One polite town

By Ken Bradbury

A friend from Peoria spent an overnight in Jacksonville as we did a bit of rehearsing before a show. He had plenty of free time on Saturday afternoon so he did some shopping and that night told me that Jacksonville seemed to be an especially friendly town. I asked him the reason for this great review and he said that the shopkeepers, clerks, and food workers were particularly nice to him that day. It made me stop and think and consider that perhaps I’d taken our little town for granted. Had a store employee in Jacksonville ever treated me shabbily?

A couple of incidents came to mind but upon reflection I came to the conclusion that perhaps it was my fault.

It was at JC Penney’s, many years ago, a pre-Christmas sale and I think I may have been a college student … I didn’t have the cash to make the purchase so I whipped out my credit card, the clerk ran it through the old-time sliding click-clack machine then handed me the receipt to sign. I quickly splashed my signature across the page and handed it back to her. She looked at it, looked at me, then frowned the same frown that my mother used to give me when I’d stretched the truth about how much I’d practiced the piano that day. The clerk said, “You know, you’re lucky.” I asked her why. “It’s a good thing that you live in Jacksonville. If you sign your name that sloppily out of town they won’t take it.” Handwriting has never been my thing. My mother had perfect handwriting and my dad still signs his name with a steady hand, but penmanship must be outside the realm of genetics. I inherited nothing of their carefulness with pen and pencil. When I’d write comments on my Triopia students’ papers they’d have to take them down the hall to the math teacher to translate.

I guess the Penney’s clerk wasn’t being impolite. Maybe she was used to mothering college students.

Another embarrassing memory involving the old Tops Big Boy restaurant comes painfully to mind. Big Boy was our haunt through all my college days and it was a grand mixture of families, cops on break, senior citizens and unfortunately, college boys. The southwest corner of the restaurant housed one of those half-round type tables that held about six of us and it was located in a perfect spot for the straw shoot. A sort of shelf hung above the barstool area and someone had long ago put plastic plants on the shelf to give it a failing outdoorsy look. I’m sure the plants were fake since it would be nearly impossible to reach them with a watering can but not with the paper wrapper on a plastic straw. This was no mean fete to propel a straw cover that distance and at that altitude and of course the real challenge was making sure that the paper wrapper didn’t land in the mashed potatoes of the dozen or so people between you and the plastic plants. Did I mention that the Jacksonville Police Department often used Tops Big Boy as a place to take their break?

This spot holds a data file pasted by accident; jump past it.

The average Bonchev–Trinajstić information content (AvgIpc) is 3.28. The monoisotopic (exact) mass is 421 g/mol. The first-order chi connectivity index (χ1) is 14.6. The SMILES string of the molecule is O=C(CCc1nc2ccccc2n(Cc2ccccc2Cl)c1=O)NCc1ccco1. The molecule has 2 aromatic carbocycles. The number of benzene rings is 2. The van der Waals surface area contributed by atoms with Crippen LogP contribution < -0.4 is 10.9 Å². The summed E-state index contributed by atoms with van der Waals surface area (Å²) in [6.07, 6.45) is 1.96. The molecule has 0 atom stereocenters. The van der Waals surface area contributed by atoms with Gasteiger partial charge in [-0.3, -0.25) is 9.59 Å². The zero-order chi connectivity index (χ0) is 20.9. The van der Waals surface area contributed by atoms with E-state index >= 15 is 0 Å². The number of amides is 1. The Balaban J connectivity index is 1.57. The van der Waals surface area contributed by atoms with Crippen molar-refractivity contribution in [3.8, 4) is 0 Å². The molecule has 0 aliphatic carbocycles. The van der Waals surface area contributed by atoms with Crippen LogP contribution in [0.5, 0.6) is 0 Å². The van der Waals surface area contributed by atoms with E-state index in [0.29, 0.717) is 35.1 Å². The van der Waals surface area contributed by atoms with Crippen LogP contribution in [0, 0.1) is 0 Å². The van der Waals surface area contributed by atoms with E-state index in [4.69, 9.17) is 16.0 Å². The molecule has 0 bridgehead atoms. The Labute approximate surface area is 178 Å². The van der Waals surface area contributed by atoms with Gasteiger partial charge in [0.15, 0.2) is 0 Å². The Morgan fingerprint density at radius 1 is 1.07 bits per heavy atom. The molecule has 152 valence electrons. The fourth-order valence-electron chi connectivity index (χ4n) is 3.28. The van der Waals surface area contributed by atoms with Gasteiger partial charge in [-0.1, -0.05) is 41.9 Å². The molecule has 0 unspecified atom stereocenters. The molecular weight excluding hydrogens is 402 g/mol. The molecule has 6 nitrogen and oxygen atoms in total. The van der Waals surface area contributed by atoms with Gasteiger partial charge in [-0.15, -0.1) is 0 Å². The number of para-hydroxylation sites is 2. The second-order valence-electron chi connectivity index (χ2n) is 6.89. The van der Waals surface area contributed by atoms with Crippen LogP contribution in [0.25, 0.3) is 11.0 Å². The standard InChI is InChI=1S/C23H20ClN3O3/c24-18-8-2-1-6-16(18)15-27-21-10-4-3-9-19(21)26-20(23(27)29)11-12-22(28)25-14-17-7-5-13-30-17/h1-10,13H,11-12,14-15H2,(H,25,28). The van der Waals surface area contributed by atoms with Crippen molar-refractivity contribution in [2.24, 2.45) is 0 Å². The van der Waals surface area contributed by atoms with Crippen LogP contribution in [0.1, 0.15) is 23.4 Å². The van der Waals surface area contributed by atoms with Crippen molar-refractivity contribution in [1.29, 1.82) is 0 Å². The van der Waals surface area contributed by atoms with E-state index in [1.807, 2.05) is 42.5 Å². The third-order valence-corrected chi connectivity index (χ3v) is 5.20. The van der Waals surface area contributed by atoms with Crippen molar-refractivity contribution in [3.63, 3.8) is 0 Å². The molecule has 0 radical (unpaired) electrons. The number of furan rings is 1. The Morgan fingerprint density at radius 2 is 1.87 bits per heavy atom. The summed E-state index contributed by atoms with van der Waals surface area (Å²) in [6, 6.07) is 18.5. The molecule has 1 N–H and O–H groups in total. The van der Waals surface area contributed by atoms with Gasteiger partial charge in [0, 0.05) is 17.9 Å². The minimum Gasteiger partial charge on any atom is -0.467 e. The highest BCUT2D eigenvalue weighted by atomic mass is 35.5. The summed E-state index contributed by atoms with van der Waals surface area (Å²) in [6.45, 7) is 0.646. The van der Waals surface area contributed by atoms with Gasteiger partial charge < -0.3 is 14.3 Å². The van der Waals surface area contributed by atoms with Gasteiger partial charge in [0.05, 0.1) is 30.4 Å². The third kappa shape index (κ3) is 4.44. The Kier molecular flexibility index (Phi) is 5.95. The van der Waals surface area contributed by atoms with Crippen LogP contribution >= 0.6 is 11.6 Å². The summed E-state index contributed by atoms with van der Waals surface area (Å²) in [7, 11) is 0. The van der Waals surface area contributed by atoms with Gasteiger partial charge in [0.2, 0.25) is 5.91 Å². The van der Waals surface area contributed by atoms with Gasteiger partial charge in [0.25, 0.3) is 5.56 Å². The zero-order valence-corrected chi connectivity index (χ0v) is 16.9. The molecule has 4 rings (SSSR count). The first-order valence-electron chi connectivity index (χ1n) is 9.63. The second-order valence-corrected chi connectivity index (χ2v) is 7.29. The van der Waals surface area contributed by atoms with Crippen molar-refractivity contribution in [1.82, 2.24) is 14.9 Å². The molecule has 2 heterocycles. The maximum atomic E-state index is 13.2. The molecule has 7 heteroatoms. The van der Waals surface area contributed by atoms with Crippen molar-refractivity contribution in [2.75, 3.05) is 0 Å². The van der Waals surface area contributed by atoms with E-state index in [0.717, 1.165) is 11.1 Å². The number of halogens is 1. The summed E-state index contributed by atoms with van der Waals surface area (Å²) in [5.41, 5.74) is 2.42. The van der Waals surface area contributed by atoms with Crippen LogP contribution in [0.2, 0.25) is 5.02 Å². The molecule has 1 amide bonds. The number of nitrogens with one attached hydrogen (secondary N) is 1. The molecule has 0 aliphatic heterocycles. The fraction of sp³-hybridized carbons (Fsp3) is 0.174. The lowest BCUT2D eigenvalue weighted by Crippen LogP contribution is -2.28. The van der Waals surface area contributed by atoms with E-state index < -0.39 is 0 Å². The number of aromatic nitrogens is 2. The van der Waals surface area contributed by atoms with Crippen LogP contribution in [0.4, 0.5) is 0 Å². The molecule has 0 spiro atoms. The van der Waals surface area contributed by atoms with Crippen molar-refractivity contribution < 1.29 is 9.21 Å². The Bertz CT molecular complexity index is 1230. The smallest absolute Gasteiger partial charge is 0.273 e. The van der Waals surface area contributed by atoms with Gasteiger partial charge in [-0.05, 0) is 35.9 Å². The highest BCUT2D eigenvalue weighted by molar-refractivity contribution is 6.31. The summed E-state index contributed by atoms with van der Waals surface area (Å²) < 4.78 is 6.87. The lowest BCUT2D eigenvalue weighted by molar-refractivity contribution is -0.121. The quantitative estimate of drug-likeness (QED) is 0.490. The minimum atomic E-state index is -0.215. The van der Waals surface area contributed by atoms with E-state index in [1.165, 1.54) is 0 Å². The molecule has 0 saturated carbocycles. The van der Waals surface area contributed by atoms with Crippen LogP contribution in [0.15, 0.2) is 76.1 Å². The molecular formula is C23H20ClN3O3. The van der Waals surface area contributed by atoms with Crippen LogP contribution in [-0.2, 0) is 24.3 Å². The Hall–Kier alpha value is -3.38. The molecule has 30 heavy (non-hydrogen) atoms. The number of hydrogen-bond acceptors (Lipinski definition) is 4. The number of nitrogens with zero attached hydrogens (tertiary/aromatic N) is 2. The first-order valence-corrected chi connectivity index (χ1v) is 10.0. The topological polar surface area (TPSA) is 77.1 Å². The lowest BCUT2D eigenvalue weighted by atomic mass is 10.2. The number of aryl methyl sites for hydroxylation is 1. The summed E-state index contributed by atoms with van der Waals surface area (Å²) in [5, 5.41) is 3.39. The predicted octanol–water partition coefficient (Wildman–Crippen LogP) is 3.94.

You may already be playing out the fateful scenario in your mind. And I don’t care what the rest of my unreliable fraternity brothers say, it was not me who pegged one of Jacksonville’s Finest in the back of the head. I swear. Not me. I’m pretty certain that it was Greg Neff who later became the town’s leading contractor and an upright Baptist if ever God made one. Perhaps this was in Greg’s pre-holy days. I can’t speak to that. All I know is that when the police officer turned around six rather lanky college boys tried to hide under the same table. And I’m sorry, but for the life of my I can’t remember how this horrific event ended. I know we weren’t arrested but I can’t recall whether we apologized, the cop shrugged and ignored us, but I do remember that Big Boy’s oldest and most iconic waitress came up, put her hands on her hips, and simply stared. That was all she did. That was all she needed to do. Just stare.

(Greg will deny this story, but I’m writing this and he’s not.)

It should be obvious by now that the Jacksonville clerks weren’t too blame … except maybe once. I was herding a school bus load of 8th-graders dressed as clowns down Morton Avenue at lunchtime when I told the driver to pull in to one of our town’s fast food joints. The bus pulled into the parking lot and as we stepped off the bus the lady manager met us and said, “If you kids are going to come in here then you’d better behave or you’ll have to leave.” We hadn’t done a thing! I told the lady that she would have no problem with us because we were headed down the street to Hardees where we were welcomed with open arms and hot fries.

In my 50 or so years in Jacksonville, a single grouch isn’t too bad a record.

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About the author

Ken Bradbury is an adjunct instructor of theatre at LLLC after retiring from Triopia. He entertains on the Spirit of Peoria riverboat and is the author of over 300 published plays. Website:

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